This beautiful genus contains a number of rare or uncommon species and varieties. Examine the demo and note the succulent leaves in a basal rosette, as well as the many "petals." Unlike most of the other CA members of the Montiaceae, two of the CA species of Lewisia have more than 2 "sepals."


Aizoaceae - Another family with leaf succulents. As you examine the material of this family, think about how you can differentiate it from the other leaf succulents you've already seen. How do members of Aizoaceae differ from members of Crassulaceae or Montiaceae?

  • Carpobrotus “fig-marigold”, "ice plant" - there are naturalized species in CA.
    Carpobrotus edulis, the non-native member of this genus has been used extensively as a dune stabilizer in coastal areas of CA. In that capacity, this species has crowded out many native dune plant communities.
    Note the succulent leaves. How do they differ in shape from those of Lewisia? _____________________________________________ Examine the demo of a long section of a flower. Is the ovary placement superior or inferior? _______________ Look at the flower parts and note the many narrow petals. How many sepals are there? ____ How many stamens? ____

  • Mesembryanthemum crystallinum "crystalline iceplant"
    This non-native species is found along the coast, especially in southern California. Notice the succulent leaves which look like they have ice-crystals on their surfaces.


Cactaceae - A family of stem succulents. You are not responsible for knowing any particular genus in this family. Examine the demonstration material and note the characteristics of the family as a whole.

  • Opuntia "prickly pear", Mammillaria "nipple cactus", Echinocereus "hedgehog cactus"
    In terms of the plant body, what are the spines equivalent to? _____________________
    What is the advantage of stem succulence to a desert plant like a cactus? ____________
    Where does photosynthesis occur in these plants? _____________________________
    Examine the flowers. Is the perianth divided into petals and sepals? __________
    How many stamens are there? ___________
    What is the ovary placement in the flowers? __________________


Caryophyllales, Polygonineae

Polygonaceae - There are 27 genera in CA in this family, many of which contain only one or two species. We have material of the three genera common in CA.

  • Polygonum (“knotweed") and relatives: Aconogon, Bistorta, Fallopia (“knotweed”), Persicaria (“smartweed”).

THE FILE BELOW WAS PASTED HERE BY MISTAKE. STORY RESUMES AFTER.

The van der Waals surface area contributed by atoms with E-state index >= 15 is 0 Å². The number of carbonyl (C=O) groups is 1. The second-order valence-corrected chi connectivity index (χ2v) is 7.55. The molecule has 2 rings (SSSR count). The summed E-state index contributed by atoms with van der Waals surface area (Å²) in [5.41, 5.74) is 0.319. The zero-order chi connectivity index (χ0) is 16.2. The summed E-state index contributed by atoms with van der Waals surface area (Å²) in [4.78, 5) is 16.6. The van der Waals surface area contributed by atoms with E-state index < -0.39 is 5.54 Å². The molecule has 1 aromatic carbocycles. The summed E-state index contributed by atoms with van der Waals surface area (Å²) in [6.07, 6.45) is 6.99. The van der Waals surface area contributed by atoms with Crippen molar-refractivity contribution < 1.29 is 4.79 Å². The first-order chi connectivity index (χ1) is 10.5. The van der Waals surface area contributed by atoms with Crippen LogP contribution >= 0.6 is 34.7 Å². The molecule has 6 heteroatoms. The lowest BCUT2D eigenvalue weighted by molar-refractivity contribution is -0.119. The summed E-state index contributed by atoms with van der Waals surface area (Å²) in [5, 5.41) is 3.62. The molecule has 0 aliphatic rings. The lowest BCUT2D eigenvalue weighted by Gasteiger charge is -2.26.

California has many common native and non-native species in these genera. Some of the species are found in weedy situations (roadsides, cultivated fields, gardens); others are found in moist or wetland areas; still others are uncommon endemics. The California species are mostly herbs, however several are shrubs and one is a vine. The stems may be erect or prostrate. The species of Polygonum have an interesting feature at the nodes of the stem called an _______________, which is really a sheathing stipule. Also note the swollen nodes (which is why it is called "knotweed"). The leaves are alternate and simple.
    Examine the flowers. Most species have 5 identical greenish or colored perianth segments, a few have 6. This perianth type is an exception to the rule that was given in lecture: "if you have between 3 and 5 perianth segments, generally the perianth is called calyx." In the case of Polygonum, the 5 or 6 perianth segments are called tepals. This is because many Polygonaceous flowers have 6 tepals in two whorls of 3. In most species of Polygonum, however, two of the six tepals have fused, leaving 5 tepals.
    Look also at the pistil. What shape is the ovary in cross-section? ______________

  • Rumex
    These herbs are similar to the members of Polygonum in that many (but not all) of the species are found in wet or marshy/salty areas. Some are weeds of cultivated fields and others are uncommon. In CA, we have both non-native weeds and common and uncommon natives in this genus. The stems are usually erect, with many narrow ribs, often with reddish areas (rhubarb is a member of this genus). At the nodes is a stipular structure called the __________. The leaves are alternate and simple.
    Examine the flowers. How many perianth parts are there? __________ In fruit, are the perianth parts all of equal size? ____________ Note how species like Rumex crispus (an important non-native weed) have a large tubercle structure on the enlarged inner perianth parts, while other species lack these tubercles.
    There will be at least two species of Rumex for you to examine. Can you find both pistils and stamens on the same plant in both species? __________ If Rumex acetosella is available in lab, note the interesting shape of its leaves. This non-native is an edible herb that can be used to flavor salads.  Taste a tiny piece of a leaf and note the sour taste, which is due to its oxalic acid content.
    How can you tell the species of Rumex from those of Polygonum? _______________________________________________________________

  • Eriogonum "wild buckwheat"
    This is one of the largest (having the most species) plant genera in California. Many are rare endemics; others are widely distributed species with a multitude of varietal forms. All are natives. This is not the "buckwheat" of buckwheat pancakes; the buckwheat that we eat is from the genus Fagopyrum, also in the Polygonaceae.
    Eriogonum species are herbs, subshrubs, or shrubs. Their leaves may be alternate, opposite or whorled and are usually hairy, often tomentose (with matted hairs) at least on the underside. The name "eriogonum" comes from the words "erio" = hairy and "gonum" = knees, referring to the hairy nodes of the stem. Are there stipules at the nodes? _____________
    The inflorescence is characteristic of the genus. Note how within the inflorescence, the small flowers are grouped together in involucres (a whorl of bracts - in this case fused bracts that form a cup). The involucres are arranged in cymes, but may appear like umbels or heads, and each involucre subtends 2-many flowers.